There is probably more scholarship conducted now and in the recent past on Johann Sebastian Bach than on any other composer. There are certainly more books on the composer than on any other. This state of affairs can be argued to reflect Bach's status – as an analogous situation in literature can be argued for Shakespeare. Yet any new publication, even at as reasonable price as $30 (cloth), must justify itself by adding something, revealing new material and/or re-presenting familiar material in new ways or a new light. Ideally, too, new interpretative expertise should be included.
About Bach (University of Illinois Press) is a new collection of 15 essays, ranging in length from 8 to 22 pages, edited by specialists Gregory Butler, George Stauffer and Mary Dalton Greer, who each also contribute a chapter or essay. It meets all of those criteria and no serious Bach enthusiast, or indeed lover of "early" and Baroque music will want to overlook it. About Bach has the merit of being particularly well-focused. It's organized into five sections: the origins and context of Bach and his family; the vocal music; his colleagues; the instrumental music; and Bach's legacy. Although the subjects of some of the essays are quite specific (Carl Reinecke's performance of Mozart's Larghetto, for example), there is an internal logic to their selection and sequence. Although such topics are clearly specialisms of their writers, there's nothing self-indulgent about their appearance, or construction. Robert Hill's on Mozart, for example, is typical in using a particular composition to illustrate a more general issue of performance practice… in this case the development of accentuation from being quantitative to qualitative.
Then there is Stauffer's own essay on Bach's Collegium Musicum at Leipzig. Apparently very specific. Yet Stauffer shows that the repertoire supervised by Bach in the years 1729 to 1737 and 1739 to at least 1741 had the dual aspects of including both contemporary, progressive even, music; and much Italian and italianate music. This again adds to our appreciation of Bach as the colossus he was – if for no other reason (and of course this book advances many) than the breadth, depth and multiplicity of his achievements. Not that the book ever errs by offering spurious or gratuitous praise which might have needed to be supported but isn't. Indeed each essay is followed by copious notes and references – and sometimes a brief summary. It's also appropriately illustrated by extracts from and facsimiles of scores, tables, quotes and even bar charts.
The very real challenges for editors compiling such a potentially significant resource as this are several: consistency of style from over a dozen contributors from around the world, without imposing unnatural uniformity; ensuring that material is not unwittingly duplicated, yet not disallowing diverse points of view; and ensuring that the ground covered reflects an editorial thrust that will result in a sum which is greater than its individual parts. This has all been accomplished splendidly by Butler, Stauffer and Dalton Greer. To work your way through About Bach is to marvel at the level and range of scholarship on which we are lucky enough to be able to draw now. But it's also to be made newly aware of the immensity of Bach's achievement (and influence) thanks to the transparency – and humility – of that scholarship.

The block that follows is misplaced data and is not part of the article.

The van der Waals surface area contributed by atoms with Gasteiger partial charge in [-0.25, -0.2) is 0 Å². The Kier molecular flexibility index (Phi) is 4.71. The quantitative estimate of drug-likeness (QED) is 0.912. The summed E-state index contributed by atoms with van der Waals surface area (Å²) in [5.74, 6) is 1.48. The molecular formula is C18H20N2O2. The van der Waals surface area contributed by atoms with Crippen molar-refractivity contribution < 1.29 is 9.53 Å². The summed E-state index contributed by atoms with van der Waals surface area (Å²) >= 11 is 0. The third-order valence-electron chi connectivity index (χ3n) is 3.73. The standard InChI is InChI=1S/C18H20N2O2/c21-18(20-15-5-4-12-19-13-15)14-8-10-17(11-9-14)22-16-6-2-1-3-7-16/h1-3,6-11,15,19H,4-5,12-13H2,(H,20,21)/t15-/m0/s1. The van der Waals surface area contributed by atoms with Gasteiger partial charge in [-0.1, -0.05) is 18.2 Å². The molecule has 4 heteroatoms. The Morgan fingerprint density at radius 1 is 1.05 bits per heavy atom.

It is, in fact, an intention of the editors of About Bach that the composer's importance be revealed and celebrated. Many lovers of his music are rightly satisfied to listen to it on its own terms, without reference to sources, parallel developments and influences on Bach; are aware of his influence in turn on later composers; and may not want necessarily to explore the technicalities of its construction or origins. About Bach, though, gently suggests (although doesn't actually insist) that one's appreciation of Bach can be enhanced by familiarity with aspects of this wider set of concerns and circumstances. Ton Koopman's excellent essay on basso continuo realization, for example, makes the useful distinction between written-out obbligato and improvisation. Given what we know of the way Bach performed, yet another marvel (Bach's exceptional ability in this regard) is exposed.
Reflecting the varied subject matter, the 15 contributors use a variety of musicological techniques in About Bach including: close analysis of the score; assessment of the music in context; the wider historical perspective; biography and performance practicalities. This only adds to the accessibility of and pleasure to be gained from reading the book… it's lively, fresh, refreshingly accurate and thorough – not to mention thoroughly researched and produced. Not for nothing is About Bach dedicated to the world's greatest living Bach scholar, Christoph Wolff.
If you're looking for an example of current state-of-the-art Bach scholarship which will also guide you through some of the most significant issues in study of the composer, enjoy the open and at the same time scholarly styles of leading experts, performers and analysts, and wish to come away feeling well and truly connected with informed thinking about Bach's place in the wider musical pantheon, About Bach – especially at the extremely reasonable price – is a must. Thoroughly recommended.
Copyright © 2009 by Mark Sealey